Wikipedia has joined a growing list of websites hosting a blackout on Wednesday 18th January, in protest of the US government's bid to pass the Stop Online Piracy Act (SOPA). The bill will give more powers to content owners and the US Government to shut down sites associated with content stealing and piracy.
The decision to shut down the English Wikipedia wasn't made by me; it was made by editors, through a consensus decision-making process. But I support it.Sue Gardner, (Executive Director) Wikimedia Foundation
If passed, the bill will affect many large US based sites such as Google and Yahoo, who will need to remove foreign infringing content from their search results. It will also mean US businesses trading in the UK and elsewhere in the world will have new restrictions and while it may seem far removed from our little corner of the world, some trending experts are taking this as a sign of things to come for other governments keen on gaining more control over content produced in their own countries.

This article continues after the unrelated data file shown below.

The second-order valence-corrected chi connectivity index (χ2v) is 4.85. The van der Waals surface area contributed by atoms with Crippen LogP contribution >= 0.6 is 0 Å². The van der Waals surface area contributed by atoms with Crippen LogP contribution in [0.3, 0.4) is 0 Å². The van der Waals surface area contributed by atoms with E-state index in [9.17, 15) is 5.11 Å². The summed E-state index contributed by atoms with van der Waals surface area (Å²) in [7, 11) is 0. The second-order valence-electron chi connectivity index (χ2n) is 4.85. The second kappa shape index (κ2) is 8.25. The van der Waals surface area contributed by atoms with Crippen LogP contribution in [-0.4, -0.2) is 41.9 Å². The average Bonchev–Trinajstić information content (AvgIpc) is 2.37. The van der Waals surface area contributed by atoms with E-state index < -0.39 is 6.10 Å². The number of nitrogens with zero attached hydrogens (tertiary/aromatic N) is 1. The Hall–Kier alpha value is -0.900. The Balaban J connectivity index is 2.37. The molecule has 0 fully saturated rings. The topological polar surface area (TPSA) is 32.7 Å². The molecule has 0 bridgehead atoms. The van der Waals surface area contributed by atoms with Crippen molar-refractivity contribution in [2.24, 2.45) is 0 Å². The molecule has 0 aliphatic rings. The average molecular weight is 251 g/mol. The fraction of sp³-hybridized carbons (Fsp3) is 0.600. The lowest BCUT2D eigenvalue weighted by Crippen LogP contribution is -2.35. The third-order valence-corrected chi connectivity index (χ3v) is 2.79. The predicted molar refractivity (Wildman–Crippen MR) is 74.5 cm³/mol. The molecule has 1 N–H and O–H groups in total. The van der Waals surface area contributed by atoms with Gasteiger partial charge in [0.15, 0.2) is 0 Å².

Of course, in Europe, a recent ruling by the European Court of Justice ruled that Internet Service Providers ISPs could not carry out general monitoring of the the information on their network to allow blocking of certain sites. The proposals in the US would allow companies to seek a court order which would force ISPs to then introduce blocking of sites to their users. The implementation of this could also end up filtering these sites to users in other countries if the traffic goes through one of these US based networks.
Many websites will be taking part in the protest, criticised by some for not having any direction.
"That's just silly. Closing a global business in reaction to single-issue national politics is foolish."Dick Costolo, (CEO) Twitter